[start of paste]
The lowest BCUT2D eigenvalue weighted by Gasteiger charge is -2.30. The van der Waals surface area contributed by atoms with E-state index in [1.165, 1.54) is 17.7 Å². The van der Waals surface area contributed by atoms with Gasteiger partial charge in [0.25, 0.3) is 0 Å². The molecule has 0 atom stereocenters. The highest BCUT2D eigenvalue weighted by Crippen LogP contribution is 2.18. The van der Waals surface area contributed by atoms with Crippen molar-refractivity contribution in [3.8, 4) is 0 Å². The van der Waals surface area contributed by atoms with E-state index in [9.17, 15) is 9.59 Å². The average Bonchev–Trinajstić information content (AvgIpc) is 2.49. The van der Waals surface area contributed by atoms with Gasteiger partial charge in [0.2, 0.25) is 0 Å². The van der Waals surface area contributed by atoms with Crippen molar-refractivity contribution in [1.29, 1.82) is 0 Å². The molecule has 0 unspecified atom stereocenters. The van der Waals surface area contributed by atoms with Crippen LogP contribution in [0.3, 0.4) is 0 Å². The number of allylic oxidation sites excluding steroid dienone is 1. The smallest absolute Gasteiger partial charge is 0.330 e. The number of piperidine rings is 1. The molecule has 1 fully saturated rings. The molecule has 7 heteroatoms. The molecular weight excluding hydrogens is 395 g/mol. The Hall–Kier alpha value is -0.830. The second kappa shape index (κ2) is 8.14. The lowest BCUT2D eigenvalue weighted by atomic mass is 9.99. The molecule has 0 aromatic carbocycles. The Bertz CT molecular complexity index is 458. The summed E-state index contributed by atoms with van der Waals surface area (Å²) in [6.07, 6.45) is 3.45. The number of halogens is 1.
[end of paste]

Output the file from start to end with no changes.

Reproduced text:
The lowest BCUT2D eigenvalue weighted by Gasteiger charge is -2.30. The van der Waals surface area contributed by atoms with E-state index in [1.165, 1.54) is 17.7 Å². The van der Waals surface area contributed by atoms with Gasteiger partial charge in [0.25, 0.3) is 0 Å². The molecule has 0 atom stereocenters. The highest BCUT2D eigenvalue weighted by Crippen LogP contribution is 2.18. The van der Waals surface area contributed by atoms with Crippen molar-refractivity contribution in [3.8, 4) is 0 Å². The van der Waals surface area contributed by atoms with E-state index in [9.17, 15) is 9.59 Å². The average Bonchev–Trinajstić information content (AvgIpc) is 2.49. The van der Waals surface area contributed by atoms with Gasteiger partial charge in [0.2, 0.25) is 0 Å². The van der Waals surface area contributed by atoms with Crippen molar-refractivity contribution in [1.29, 1.82) is 0 Å². The molecule has 0 unspecified atom stereocenters. The van der Waals surface area contributed by atoms with Crippen LogP contribution in [0.3, 0.4) is 0 Å². The number of allylic oxidation sites excluding steroid dienone is 1. The smallest absolute Gasteiger partial charge is 0.330 e. The number of piperidine rings is 1. The molecule has 1 fully saturated rings. The molecule has 7 heteroatoms. The molecular weight excluding hydrogens is 395 g/mol. The Hall–Kier alpha value is -0.830. The second kappa shape index (κ2) is 8.14. The lowest BCUT2D eigenvalue weighted by atomic mass is 9.99. The molecule has 0 aromatic carbocycles. The Bertz CT molecular complexity index is 458. The summed E-state index contributed by atoms with van der Waals surface area (Å²) in [6.07, 6.45) is 3.45. The number of halogens is 1.